Do you endorse that view: that NATO expansion has been contrary to undertakings given?
Mikhail Kasyanov: I would like to develop what I have just said a bit more. If you believe that those undertakings or promises given to the Soviet Union are still valid, and Mr Gorbachev as the President of the Soviet Union is a political figure who has an influence or something, maybe you should keep that in mind. My vision is absolutely different; the Soviet Union disappeared, and all those promises given to the totalitarian state disappeared. You could just give promises to a democratic state, the Russian Federation. That is our problem right now: that we have - I believe temporarily - a government who destroy the basic values of the constitution and the international obligations of the country, such as being a full member of the OSCE and the Council of Europe.
It is important to separate the regime and the Russian Federation with its people and the constitution. Mr Putin at least literally does not want to change the constitution, although he is changing it just in his favour, but the major position is still there. Moreover I dream that my country would lead deeper co-operation with the European Union and NATO. That is what I did when I was in power. That is the mission of the new state, the Russian Federation, but not just recalling Soviet Union promises and the features that existed when the totalitarian state existed. We should separate it out and not take those arguments as real.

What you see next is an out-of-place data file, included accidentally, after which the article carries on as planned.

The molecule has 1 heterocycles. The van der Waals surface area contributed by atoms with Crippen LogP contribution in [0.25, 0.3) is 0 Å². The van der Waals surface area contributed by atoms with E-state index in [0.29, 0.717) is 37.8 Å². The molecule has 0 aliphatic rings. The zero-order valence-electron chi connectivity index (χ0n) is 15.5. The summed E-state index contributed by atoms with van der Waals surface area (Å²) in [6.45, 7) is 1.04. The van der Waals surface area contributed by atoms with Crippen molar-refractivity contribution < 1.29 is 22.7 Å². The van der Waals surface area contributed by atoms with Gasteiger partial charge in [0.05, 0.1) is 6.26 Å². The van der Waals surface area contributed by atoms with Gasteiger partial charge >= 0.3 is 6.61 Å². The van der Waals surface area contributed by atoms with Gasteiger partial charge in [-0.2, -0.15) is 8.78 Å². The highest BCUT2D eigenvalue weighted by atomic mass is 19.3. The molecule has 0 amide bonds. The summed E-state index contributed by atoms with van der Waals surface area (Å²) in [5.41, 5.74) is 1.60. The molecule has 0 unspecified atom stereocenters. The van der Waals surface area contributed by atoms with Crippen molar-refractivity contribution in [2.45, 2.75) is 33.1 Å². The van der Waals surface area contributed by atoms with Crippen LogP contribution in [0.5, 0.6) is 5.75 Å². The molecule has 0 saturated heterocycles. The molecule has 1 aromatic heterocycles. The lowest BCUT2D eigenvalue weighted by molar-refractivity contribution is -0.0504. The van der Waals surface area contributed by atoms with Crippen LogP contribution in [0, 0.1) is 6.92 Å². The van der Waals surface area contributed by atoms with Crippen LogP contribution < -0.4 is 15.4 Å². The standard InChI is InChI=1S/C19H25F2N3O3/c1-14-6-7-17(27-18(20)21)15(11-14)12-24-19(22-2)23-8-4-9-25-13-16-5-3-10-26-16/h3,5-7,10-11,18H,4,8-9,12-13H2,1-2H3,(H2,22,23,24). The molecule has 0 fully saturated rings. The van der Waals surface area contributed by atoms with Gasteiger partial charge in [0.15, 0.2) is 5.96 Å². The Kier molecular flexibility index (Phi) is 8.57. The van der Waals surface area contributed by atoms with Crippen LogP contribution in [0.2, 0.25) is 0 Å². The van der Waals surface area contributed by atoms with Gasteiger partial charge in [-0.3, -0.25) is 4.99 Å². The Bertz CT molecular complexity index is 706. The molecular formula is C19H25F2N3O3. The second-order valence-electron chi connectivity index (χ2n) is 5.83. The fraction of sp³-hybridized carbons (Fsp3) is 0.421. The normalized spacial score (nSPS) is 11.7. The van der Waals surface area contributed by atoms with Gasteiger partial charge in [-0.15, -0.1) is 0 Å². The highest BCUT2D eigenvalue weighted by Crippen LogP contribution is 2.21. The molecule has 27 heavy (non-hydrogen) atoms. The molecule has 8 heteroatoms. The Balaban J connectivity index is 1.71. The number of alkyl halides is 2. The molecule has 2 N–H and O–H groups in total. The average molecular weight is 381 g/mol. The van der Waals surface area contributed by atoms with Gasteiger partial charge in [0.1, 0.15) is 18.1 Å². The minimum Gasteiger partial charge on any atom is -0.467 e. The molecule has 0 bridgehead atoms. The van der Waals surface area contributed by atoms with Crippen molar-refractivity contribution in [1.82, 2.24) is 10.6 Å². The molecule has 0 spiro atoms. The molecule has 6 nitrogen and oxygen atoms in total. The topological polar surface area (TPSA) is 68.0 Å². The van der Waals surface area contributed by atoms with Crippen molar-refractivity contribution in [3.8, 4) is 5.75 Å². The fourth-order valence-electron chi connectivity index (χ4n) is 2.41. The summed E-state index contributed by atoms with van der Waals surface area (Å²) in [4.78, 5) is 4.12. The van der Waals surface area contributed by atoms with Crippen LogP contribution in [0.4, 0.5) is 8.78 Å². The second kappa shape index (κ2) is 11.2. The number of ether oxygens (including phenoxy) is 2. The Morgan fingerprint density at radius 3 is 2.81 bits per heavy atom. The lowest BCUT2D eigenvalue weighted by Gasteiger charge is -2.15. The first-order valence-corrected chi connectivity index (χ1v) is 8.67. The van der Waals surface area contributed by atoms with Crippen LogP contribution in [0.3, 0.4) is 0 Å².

Question: What is your prognosis for the medium to long term for the Russian economy, and what would be the political implications for President Putin's domestic and foreign policies? How do you consider that President Putin would respond to internal economic stresses? Is the Putin regime sustainable.